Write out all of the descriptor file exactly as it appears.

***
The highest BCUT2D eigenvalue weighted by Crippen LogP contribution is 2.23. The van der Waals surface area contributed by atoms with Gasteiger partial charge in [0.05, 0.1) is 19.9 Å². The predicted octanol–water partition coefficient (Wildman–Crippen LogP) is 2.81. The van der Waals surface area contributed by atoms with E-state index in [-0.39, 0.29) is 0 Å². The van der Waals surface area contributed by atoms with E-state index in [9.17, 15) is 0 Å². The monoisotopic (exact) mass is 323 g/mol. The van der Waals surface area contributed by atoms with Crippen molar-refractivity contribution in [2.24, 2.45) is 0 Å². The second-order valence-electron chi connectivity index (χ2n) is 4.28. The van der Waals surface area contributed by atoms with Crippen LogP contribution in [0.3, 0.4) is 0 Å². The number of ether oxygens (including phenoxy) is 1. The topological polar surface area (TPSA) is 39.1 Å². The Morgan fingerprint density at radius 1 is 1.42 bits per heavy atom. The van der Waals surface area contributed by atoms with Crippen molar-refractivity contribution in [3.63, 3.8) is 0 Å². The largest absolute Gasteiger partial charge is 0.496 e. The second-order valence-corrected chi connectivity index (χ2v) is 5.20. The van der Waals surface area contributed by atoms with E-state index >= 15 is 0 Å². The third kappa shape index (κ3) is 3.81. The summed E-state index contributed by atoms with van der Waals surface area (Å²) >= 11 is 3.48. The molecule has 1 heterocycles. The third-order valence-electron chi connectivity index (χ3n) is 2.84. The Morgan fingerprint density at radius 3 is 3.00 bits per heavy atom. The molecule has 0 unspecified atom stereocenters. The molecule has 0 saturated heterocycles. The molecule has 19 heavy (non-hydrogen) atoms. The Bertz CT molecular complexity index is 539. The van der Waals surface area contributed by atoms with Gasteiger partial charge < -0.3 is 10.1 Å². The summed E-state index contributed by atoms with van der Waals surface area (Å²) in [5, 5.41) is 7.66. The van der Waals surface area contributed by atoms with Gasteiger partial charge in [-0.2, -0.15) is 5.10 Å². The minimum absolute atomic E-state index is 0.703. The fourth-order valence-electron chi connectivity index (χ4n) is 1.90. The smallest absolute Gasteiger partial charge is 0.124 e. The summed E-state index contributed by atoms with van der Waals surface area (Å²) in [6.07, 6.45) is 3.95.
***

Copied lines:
The highest BCUT2D eigenvalue weighted by Crippen LogP contribution is 2.23. The van der Waals surface area contributed by atoms with Gasteiger partial charge in [0.05, 0.1) is 19.9 Å². The predicted octanol–water partition coefficient (Wildman–Crippen LogP) is 2.81. The van der Waals surface area contributed by atoms with E-state index in [-0.39, 0.29) is 0 Å². The van der Waals surface area contributed by atoms with E-state index in [9.17, 15) is 0 Å². The monoisotopic (exact) mass is 323 g/mol. The van der Waals surface area contributed by atoms with Crippen molar-refractivity contribution in [2.24, 2.45) is 0 Å². The second-order valence-electron chi connectivity index (χ2n) is 4.28. The van der Waals surface area contributed by atoms with Crippen LogP contribution in [0.3, 0.4) is 0 Å². The number of ether oxygens (including phenoxy) is 1. The topological polar surface area (TPSA) is 39.1 Å². The Morgan fingerprint density at radius 1 is 1.42 bits per heavy atom. The van der Waals surface area contributed by atoms with Crippen molar-refractivity contribution in [3.63, 3.8) is 0 Å². The largest absolute Gasteiger partial charge is 0.496 e. The second-order valence-corrected chi connectivity index (χ2v) is 5.20. The van der Waals surface area contributed by atoms with E-state index >= 15 is 0 Å². The third kappa shape index (κ3) is 3.81. The summed E-state index contributed by atoms with van der Waals surface area (Å²) >= 11 is 3.48. The molecule has 1 heterocycles. The third-order valence-electron chi connectivity index (χ3n) is 2.84. The Morgan fingerprint density at radius 3 is 3.00 bits per heavy atom. The molecule has 0 unspecified atom stereocenters. The molecule has 0 saturated heterocycles. The molecule has 19 heavy (non-hydrogen) atoms. The Bertz CT molecular complexity index is 539. The van der Waals surface area contributed by atoms with Gasteiger partial charge < -0.3 is 10.1 Å². The summed E-state index contributed by atoms with van der Waals surface area (Å²) in [5, 5.41) is 7.66. The van der Waals surface area contributed by atoms with Gasteiger partial charge in [-0.2, -0.15) is 5.10 Å². The minimum absolute atomic E-state index is 0.703. The fourth-order valence-electron chi connectivity index (χ4n) is 1.90. The smallest absolute Gasteiger partial charge is 0.124 e. The summed E-state index contributed by atoms with van der Waals surface area (Å²) in [6.07, 6.45) is 3.95.